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Air-conditioning Unit Performance Analysis Equipped with a Shaded Condenser

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2020 ASEE Virtual Annual Conference Content Access


Virtual On line

Publication Date

June 22, 2020

Start Date

June 22, 2020

End Date

June 26, 2021

Conference Session

ECCD Technical Session 5: Energy and Wind and Design

Tagged Division

Energy Conversion and Conservation

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Paper Authors


Maher Shehadi Purdue Polytechnic Institute

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Dr. Shehadi is an Assistant Professor of Mechanical Engineering Technology (MET) at Purdue University. His academic experiences have focused on learning and discovery in areas related to HVAC, indoor air quality, human thermal comfort, and energy conservation. While working with industry, he oversaw maintenance and management programs for various facilities including industrial plants, high rise residential and commercial buildings, energy audits and condition surveys for various mechanical and electrical and systems. He has conducted several projects to reduce carbon dioxide and other building emission impacts by evaluating and improving the energy practices through the integration of sustainable systems with existing systems. His current research focuses on engaging and educating students in sustainable and green buildings' design and energy conservation. He is currently investigating various ways to reduce energy consumption in office buildings.

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Condensers are used in chillers and in air-conditioning systems to reject heat from the refrigerant to the outdoor air and to help in liquefying the refrigerant as it passes through its tubes. Diverting the solar flux radiated from the sun away from the condenser would help in eliminating an additional source of heat into the refrigerant and hence is expected to enhance the performance of the air-conditioning system.

A capstone project in the School of Engineering Technology at xxx University conducted an experimental and analytical study to investigate the performance of air-conditioning systems when the condenser was shaded from sun rays. The experimental study investigated a 3 ton-refrigerant (TR) unit installed in an actual residential house. The surface temperature of the tubes entering and exiting the condenser were measured and recorded along with the evaporator temperature. The study looked into improvement in the coefficient of performance (COP) of the cycle. On the other hand, the study simulated the COP for a 3-TR unit and for a wider range of air-conditioning unit capacities ranging from 80-370 TR. For the experimental part, the study looked into the temperatures between June and September while maintaining the evaporator temperature at approximately 5°C, 8°C, and 10°C. Averages of the COP for each day were compared for shaded versus unshaded cases. Outdoor temperatures ranged between 18-32°C. The experimental results for the 3-TR unit showed 12-39% improvement in the COP of the cycle under various evaporator temperatures with uncertainty levels between 1.6-36%, whereas the simulated results showed higher improvements than the experimental. For the 80-370 TR simulation, the study showed that the COP per heat rejected from each square meter of condenser surface area was more uniform for shaded cases. The COP improvement for the higher capacity units followed the same trend as for the 3-TR unit as it increased with an increase in the evaporator temperature or a decrease in the outdoor ambient temperature, but the improvements were less and ranged between 9-17% for the various cases.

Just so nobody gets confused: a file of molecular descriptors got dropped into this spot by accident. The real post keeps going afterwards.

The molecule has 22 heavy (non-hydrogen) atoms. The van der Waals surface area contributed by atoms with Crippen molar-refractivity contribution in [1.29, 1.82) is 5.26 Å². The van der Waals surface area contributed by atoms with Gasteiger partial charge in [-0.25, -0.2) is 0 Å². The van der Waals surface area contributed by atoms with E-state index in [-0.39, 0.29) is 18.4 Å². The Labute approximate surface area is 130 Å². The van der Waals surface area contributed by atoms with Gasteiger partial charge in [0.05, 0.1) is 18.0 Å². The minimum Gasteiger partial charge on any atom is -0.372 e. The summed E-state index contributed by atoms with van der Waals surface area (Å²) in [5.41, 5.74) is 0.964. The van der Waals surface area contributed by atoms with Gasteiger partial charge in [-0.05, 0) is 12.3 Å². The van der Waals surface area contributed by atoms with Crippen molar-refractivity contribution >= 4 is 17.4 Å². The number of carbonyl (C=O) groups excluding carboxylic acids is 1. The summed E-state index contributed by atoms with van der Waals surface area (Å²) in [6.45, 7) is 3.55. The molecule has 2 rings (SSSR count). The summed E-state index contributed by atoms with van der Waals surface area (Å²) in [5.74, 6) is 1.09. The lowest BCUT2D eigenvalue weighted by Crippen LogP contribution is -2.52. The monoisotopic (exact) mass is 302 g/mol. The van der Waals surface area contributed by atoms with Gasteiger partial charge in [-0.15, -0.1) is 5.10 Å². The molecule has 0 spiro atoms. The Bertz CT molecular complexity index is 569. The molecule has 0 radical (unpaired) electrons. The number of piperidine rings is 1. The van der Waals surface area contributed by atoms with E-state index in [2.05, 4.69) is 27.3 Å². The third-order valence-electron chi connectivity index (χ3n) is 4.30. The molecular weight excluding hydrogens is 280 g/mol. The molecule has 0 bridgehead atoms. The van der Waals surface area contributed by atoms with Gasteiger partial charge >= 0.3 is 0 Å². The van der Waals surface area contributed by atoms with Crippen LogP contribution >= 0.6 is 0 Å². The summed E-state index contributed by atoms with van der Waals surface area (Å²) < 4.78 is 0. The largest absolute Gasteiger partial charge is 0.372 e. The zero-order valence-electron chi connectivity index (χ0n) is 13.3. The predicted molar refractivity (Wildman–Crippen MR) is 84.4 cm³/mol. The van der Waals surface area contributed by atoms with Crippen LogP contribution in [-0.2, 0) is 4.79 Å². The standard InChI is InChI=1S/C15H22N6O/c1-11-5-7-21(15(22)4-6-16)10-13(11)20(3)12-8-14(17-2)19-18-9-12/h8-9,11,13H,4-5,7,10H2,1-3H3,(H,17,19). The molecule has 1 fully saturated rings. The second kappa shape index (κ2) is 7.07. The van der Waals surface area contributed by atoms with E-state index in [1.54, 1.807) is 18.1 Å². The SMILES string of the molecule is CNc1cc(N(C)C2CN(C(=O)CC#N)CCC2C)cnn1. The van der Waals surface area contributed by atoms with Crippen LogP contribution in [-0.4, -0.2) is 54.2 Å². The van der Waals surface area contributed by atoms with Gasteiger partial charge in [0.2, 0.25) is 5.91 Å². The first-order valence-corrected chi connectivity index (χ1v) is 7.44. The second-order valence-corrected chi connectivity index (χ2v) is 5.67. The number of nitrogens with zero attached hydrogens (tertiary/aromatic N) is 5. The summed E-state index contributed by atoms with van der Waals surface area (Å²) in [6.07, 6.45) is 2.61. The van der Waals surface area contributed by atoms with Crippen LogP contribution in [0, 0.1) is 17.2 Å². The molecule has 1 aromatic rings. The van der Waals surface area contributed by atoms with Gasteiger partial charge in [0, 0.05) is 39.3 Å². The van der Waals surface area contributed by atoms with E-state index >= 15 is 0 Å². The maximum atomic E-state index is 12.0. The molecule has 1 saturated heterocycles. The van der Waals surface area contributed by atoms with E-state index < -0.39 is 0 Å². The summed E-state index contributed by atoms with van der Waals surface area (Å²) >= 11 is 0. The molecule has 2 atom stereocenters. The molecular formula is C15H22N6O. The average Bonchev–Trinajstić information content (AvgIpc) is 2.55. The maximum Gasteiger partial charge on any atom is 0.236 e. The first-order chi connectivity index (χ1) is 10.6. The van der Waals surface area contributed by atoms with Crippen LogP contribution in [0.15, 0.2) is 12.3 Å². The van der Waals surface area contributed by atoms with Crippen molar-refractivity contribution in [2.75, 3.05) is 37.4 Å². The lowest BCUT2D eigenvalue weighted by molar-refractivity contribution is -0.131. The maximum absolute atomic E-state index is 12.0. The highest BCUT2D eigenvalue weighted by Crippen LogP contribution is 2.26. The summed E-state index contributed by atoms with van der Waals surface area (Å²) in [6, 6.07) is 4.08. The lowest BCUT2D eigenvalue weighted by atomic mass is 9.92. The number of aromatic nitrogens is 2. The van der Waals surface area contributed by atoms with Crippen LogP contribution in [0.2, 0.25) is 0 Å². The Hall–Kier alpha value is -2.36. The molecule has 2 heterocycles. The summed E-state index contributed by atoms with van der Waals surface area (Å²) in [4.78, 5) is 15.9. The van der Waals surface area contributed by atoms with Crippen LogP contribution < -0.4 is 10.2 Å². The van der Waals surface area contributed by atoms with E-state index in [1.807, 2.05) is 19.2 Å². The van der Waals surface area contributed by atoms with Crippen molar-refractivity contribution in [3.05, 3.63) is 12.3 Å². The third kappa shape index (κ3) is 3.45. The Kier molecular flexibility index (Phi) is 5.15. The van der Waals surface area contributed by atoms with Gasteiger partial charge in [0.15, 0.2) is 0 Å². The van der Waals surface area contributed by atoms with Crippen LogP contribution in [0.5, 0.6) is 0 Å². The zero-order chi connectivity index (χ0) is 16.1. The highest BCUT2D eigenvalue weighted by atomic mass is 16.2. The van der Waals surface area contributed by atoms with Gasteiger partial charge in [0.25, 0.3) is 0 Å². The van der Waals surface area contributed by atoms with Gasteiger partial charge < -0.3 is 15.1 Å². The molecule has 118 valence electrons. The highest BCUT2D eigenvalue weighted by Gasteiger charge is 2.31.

The project was assessed through biweekly progress reports, presentations, final report and team work which satisfied many of the ABET outcomes as shown in the project assessment section. This project and similarly embedded projects in courses are thought to increase students' knowledge by involving them in an active learning environment solving or analyzing real world problems and challenges.

Shehadi, M. (2020, June), Air-conditioning Unit Performance Analysis Equipped with a Shaded Condenser Paper presented at 2020 ASEE Virtual Annual Conference Content Access, Virtual On line . 10.18260/1-2--34099

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